The fixture is always played on the Friday prior to the international matches; the match is played in a competitive but friendly manner. You might say the score is irrelevant but if you were to ask the players, the answer is “this is the one you want the most”. After the final whistle and shower, it’s the best down time to catch up with old friends over a beer or two. Conversation on – How is the family since last time, how are the clubs doing, looking forward to the dinner and international match etc. You always know this fixture will continue because every year we meet up, people catch up so quickly and express their appreciation of the fixture and are always planning for the next one. The last amateur bastion of rugby is “Alive and Well”.

 

Quickly on the dinner – the chat and friendship continues, toasts are made by the respective Presidents and the “Shield” is passed to the winning captain, while the losing captain is provided with the wooden spoon. When at that top table, it’s always an honour and that is mutually respected by those who sit in the trenches and throw the odd joke, song and sometimes the bread buns.

Dinner over, players, alickadoos & friends take refuse in corners and continue the chats & stories, This part alone makes the whole weekend, time to put your arm around the person next to you and make your Celtic partners welcome and cement the relationship further into the history books.

 

One point worthy of a mention was that in 1976, the match was actually played in Skerries on the local Skerries Harps pitch and Dunbar boasted two Scottish Internationals in the Calder brothers. A day to relish for those privileged to play that day and one for the memory bank.

Over the sixty years, the number of victories by each team probably reflected where they stood in their respective leagues. In the early exchanges, Dunbar had the upper hand but it was only in 1973 when the new & now famous Skerries Town’s cup team came to the fore in Skerries that Skerries stretched ahead with an unbeaten run of 17 victories. The later fixtures have edged in Dunbar’s favour. The current position of wins is SKERRIES 36 – DUNBAR 23. Who will win the 60th Fixture and set the tone for the next generation?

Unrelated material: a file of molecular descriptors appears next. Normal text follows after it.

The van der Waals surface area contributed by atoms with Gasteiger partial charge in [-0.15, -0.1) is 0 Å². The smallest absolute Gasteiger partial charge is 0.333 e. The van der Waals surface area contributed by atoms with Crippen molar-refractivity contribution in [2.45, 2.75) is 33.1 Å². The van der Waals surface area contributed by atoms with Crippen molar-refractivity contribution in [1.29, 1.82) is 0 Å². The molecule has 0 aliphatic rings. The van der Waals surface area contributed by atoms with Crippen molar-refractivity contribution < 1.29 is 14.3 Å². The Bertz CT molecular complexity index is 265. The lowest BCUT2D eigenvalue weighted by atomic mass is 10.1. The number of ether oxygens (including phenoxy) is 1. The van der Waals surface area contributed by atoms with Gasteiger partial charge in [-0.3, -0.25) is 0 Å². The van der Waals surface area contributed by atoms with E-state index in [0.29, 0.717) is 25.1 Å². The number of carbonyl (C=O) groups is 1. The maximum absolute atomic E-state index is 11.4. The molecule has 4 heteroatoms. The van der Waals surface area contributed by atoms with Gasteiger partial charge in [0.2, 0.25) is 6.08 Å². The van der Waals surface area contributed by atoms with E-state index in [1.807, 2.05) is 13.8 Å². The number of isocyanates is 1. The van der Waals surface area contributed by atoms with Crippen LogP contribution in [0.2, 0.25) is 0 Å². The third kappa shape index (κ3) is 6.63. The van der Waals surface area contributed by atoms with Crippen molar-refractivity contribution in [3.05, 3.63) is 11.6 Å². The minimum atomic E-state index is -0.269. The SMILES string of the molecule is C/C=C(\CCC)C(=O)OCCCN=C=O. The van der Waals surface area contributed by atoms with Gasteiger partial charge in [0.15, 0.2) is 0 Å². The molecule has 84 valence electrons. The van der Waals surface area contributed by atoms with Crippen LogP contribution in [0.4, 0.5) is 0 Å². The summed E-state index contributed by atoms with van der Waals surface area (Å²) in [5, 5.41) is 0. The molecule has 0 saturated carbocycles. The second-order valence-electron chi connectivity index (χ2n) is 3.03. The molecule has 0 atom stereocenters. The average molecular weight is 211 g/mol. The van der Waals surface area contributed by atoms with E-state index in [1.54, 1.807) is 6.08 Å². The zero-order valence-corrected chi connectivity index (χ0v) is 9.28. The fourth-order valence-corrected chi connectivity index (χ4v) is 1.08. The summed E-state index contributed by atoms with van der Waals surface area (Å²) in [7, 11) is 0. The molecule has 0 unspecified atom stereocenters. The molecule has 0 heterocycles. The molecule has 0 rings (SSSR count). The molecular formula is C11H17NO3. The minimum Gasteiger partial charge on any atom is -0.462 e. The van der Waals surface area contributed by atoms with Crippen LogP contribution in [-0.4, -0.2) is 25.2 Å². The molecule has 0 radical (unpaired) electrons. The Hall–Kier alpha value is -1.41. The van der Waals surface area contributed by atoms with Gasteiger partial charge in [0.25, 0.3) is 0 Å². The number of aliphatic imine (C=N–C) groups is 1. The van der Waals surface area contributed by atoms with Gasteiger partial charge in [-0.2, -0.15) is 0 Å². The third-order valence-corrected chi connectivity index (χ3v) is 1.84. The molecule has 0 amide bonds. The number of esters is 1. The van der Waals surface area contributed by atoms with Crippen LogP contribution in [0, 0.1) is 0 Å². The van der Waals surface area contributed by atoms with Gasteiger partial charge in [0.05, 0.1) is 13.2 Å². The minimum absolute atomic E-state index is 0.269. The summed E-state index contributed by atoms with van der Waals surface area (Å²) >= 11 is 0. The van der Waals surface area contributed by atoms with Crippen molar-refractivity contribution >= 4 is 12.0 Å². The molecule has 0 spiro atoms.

You may ask what’s so different to this fixture than any other club match. Clubs make a conscious decision as to how and where the Club should be maintained, direction which must be inclusive of all members. The future of professional rugby will still be there for all budding good rugby players. Look at the Lions trips and those especially in the 60’s & 70’s, friendships were cemented between characters like McBride, Mulcahy, Slattery, Gibson with the Welsh, Scottish & English counterparts, lifelong friendships which when asked will always put down trips like theses as part of the life experience and treasured memories.

Skerries & Dunbar are like a mini Lions trip, forged friendships, sixty years of playing rugby, sixty years of making new friends and sixty years of travel. The fixture has withstood many changes in lifestyles on both sides of the Irish Sea during the course of the 60 years and it’s has been successfully handed on from generation to generation. It has successfully weathered some difficult days and has blossomed on more benign days, may it continue to flourish in the future as an annual celebration of sport in general, of rugby in particular and of our common Celtic roots.

I would like to take this opportunity to thank the Irish & Scottish Rugby Unions for recognizing this long standing fixture between Skerries and Dunbar and that to say to the members of both Clubs – you have a proud history behind you, your predecessors laid the foundation for this trip/fixture and to date you have embraced this gift of friendship across the Irish sea, long may it continue.

Yours in sport and friendship.

Nicky McDonough, SKERRIES RFC

 

And now for the Good Part

D’video  But be warned !!

 

(Video put together by Gerry Weldon, Brilliant)

 

 

1952 – 2012